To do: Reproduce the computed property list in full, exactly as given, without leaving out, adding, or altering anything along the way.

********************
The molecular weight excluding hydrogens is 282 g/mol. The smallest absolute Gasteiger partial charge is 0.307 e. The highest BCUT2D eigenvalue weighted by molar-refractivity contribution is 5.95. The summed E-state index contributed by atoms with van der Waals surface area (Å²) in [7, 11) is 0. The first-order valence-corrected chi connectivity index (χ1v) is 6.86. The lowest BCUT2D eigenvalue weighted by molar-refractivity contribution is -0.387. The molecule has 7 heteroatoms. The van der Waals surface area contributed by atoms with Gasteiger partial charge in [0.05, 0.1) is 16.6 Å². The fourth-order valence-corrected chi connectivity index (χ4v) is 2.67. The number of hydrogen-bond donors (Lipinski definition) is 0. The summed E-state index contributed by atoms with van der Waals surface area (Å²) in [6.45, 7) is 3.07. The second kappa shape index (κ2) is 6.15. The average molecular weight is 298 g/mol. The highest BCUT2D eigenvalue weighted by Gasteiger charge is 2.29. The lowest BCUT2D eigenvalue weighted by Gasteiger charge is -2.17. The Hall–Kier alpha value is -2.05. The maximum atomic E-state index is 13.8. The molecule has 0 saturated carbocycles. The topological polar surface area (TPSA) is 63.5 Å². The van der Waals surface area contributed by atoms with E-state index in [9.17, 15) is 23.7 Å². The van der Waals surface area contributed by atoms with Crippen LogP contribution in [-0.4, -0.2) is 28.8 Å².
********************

The molecular weight excluding hydrogens is 282 g/mol. The smallest absolute Gasteiger partial charge is 0.307 e. The highest BCUT2D eigenvalue weighted by molar-refractivity contribution is 5.95. The summed E-state index contributed by atoms with van der Waals surface area (Å²) in [7, 11) is 0. The first-order valence-corrected chi connectivity index (χ1v) is 6.86. The lowest BCUT2D eigenvalue weighted by molar-refractivity contribution is -0.387. The molecule has 7 heteroatoms. The van der Waals surface area contributed by atoms with Gasteiger partial charge in [0.05, 0.1) is 16.6 Å². The fourth-order valence-corrected chi connectivity index (χ4v) is 2.67. The number of hydrogen-bond donors (Lipinski definition) is 0. The summed E-state index contributed by atoms with van der Waals surface area (Å²) in [6.45, 7) is 3.07. The second kappa shape index (κ2) is 6.15. The average molecular weight is 298 g/mol. The highest BCUT2D eigenvalue weighted by Gasteiger charge is 2.29. The lowest BCUT2D eigenvalue weighted by Gasteiger charge is -2.17. The Hall–Kier alpha value is -2.05. The maximum atomic E-state index is 13.8. The molecule has 0 saturated carbocycles. The topological polar surface area (TPSA) is 63.5 Å². The van der Waals surface area contributed by atoms with E-state index in [9.17, 15) is 23.7 Å². The van der Waals surface area contributed by atoms with Crippen LogP contribution in [-0.4, -0.2) is 28.8 Å².